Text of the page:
Tor vs. VPN

In this post, I wrote about what I consider bullshit with VPN. Now, I would like to discuss the use of Tor, the universal onion router.

Permalink to heading Disclaimer Disclaimer

My point is not to discourage the use of VPN. Even if I wanted to, I couldn’t ^^, but it’s not my point here. I just don’t want people to use it for the wrong reasons.

Permalink to heading Is VPN a right choice for privacy, perhaps anonymity? Is VPN a right choice for privacy, perhaps anonymity?

No.

It could be an extra layer of security, for example, if you suspect some MITM (Man In The Middle) attack, which frequently happens in unsafe (I mean public 🤭) environments.

A practical example would be the public airport WiFi.

In another perspective, it might be convenient to access content from another country that blocks your access.

However, even those benefits are not specific to VPN technology, as there are other ways.

If your goal is to browse the dark side of the moon or outrun authorities (perhaps government adversaries), you don’t use a VPN, even if some providers dare using this bullshit as a marketing argument:

The limits of what some anonymous email services will tolerate became clear last week, over revelations that VPN service provider HideMyAss.com, based in the United Kingdom, turned over information that led to the arrest of 23-year-old Cody Kretsinger in Phoenix.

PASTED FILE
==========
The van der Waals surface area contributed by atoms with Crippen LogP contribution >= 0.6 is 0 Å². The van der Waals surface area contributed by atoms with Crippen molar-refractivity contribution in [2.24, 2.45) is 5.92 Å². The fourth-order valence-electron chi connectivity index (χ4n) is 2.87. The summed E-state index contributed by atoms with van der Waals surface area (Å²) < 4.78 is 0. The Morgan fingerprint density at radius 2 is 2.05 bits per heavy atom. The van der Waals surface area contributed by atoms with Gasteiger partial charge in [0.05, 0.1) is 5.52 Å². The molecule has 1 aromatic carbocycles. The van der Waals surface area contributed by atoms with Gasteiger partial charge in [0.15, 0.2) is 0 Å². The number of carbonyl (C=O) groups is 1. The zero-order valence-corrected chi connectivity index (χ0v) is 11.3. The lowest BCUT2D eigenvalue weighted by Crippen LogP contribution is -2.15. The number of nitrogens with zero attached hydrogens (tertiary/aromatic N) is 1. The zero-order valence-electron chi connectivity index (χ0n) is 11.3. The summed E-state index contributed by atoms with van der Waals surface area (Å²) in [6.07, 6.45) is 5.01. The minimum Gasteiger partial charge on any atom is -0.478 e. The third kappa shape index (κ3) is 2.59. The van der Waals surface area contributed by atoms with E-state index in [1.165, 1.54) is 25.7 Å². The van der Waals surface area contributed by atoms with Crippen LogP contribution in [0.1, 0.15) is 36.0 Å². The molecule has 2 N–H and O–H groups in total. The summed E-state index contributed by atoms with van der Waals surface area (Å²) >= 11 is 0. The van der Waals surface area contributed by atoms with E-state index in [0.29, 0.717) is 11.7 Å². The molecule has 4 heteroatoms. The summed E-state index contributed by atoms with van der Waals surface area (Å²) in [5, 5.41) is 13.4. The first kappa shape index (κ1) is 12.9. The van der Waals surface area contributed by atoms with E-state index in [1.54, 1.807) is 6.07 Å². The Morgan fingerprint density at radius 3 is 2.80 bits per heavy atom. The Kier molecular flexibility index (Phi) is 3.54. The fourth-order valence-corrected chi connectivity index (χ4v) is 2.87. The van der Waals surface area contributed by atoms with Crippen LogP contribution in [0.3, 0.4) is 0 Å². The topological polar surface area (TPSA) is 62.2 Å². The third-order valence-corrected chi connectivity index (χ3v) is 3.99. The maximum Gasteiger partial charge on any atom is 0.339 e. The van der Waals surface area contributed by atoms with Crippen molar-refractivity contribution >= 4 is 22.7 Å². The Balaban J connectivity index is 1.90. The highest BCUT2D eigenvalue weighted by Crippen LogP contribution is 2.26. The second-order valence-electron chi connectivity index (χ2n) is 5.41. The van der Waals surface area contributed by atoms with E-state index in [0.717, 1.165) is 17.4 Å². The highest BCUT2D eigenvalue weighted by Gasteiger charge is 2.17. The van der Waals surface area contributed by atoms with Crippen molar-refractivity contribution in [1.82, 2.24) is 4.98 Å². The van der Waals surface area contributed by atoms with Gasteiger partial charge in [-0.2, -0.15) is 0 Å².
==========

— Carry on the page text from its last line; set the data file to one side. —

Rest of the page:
Source: Darkreading

I admit it’s an extreme example, though. If you have something to hide, not necessarily Hacktivism or criminal activities, but, for example, porn history or some online searches, you don’t use a VPN.

A VPN does hide the traffic from your ISP, but that’s pretty much it. As I wrote in the other post, VPN providers have strict legal duties, and some of them may log your activities and even sell your traffic.

Besides, using a VPN for privacy may raise curiosity. However, that’s probably the case for any measure you take to protect your life these days.

VPN traffic is now flagged by almost all web platforms systematically, and you get more CAPTCHA to solve.

Permalink to heading Don’t use a VPN to encrypt your online traffic Don’t use a VPN to encrypt your online traffic